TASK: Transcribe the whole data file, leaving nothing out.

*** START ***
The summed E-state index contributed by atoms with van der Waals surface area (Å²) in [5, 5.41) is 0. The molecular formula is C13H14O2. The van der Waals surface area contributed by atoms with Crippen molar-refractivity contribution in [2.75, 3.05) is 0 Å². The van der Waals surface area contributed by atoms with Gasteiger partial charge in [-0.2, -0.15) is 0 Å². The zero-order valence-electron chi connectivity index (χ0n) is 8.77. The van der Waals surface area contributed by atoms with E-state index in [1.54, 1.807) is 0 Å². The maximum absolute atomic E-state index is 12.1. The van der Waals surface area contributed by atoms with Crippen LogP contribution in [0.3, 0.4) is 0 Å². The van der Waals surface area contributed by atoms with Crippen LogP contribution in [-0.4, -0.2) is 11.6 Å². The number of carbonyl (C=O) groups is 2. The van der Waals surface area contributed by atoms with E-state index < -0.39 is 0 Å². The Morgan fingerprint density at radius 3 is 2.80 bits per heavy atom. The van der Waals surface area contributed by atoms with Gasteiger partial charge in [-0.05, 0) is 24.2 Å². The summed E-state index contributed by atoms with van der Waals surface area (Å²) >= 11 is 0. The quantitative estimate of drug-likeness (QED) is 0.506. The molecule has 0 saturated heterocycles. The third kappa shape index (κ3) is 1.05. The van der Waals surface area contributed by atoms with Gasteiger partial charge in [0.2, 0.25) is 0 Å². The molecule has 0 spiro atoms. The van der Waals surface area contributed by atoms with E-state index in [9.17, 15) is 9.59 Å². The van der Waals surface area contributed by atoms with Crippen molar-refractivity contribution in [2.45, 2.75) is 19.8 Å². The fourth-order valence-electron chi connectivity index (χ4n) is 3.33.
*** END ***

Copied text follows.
The summed E-state index contributed by atoms with van der Waals surface area (Å²) in [5, 5.41) is 0. The molecular formula is C13H14O2. The van der Waals surface area contributed by atoms with Crippen molar-refractivity contribution in [2.75, 3.05) is 0 Å². The van der Waals surface area contributed by atoms with Gasteiger partial charge in [-0.2, -0.15) is 0 Å². The zero-order valence-electron chi connectivity index (χ0n) is 8.77. The van der Waals surface area contributed by atoms with E-state index in [1.54, 1.807) is 0 Å². The maximum absolute atomic E-state index is 12.1. The van der Waals surface area contributed by atoms with Crippen LogP contribution in [0.3, 0.4) is 0 Å². The van der Waals surface area contributed by atoms with Crippen LogP contribution in [-0.4, -0.2) is 11.6 Å². The number of carbonyl (C=O) groups is 2. The van der Waals surface area contributed by atoms with E-state index < -0.39 is 0 Å². The Morgan fingerprint density at radius 3 is 2.80 bits per heavy atom. The van der Waals surface area contributed by atoms with Gasteiger partial charge in [-0.05, 0) is 24.2 Å². The summed E-state index contributed by atoms with van der Waals surface area (Å²) >= 11 is 0. The quantitative estimate of drug-likeness (QED) is 0.506. The molecule has 0 saturated heterocycles. The third kappa shape index (κ3) is 1.05. The van der Waals surface area contributed by atoms with Gasteiger partial charge in [0.2, 0.25) is 0 Å². The molecule has 0 spiro atoms. The van der Waals surface area contributed by atoms with E-state index in [9.17, 15) is 9.59 Å². The van der Waals surface area contributed by atoms with Crippen molar-refractivity contribution in [2.45, 2.75) is 19.8 Å². The fourth-order valence-electron chi connectivity index (χ4n) is 3.33.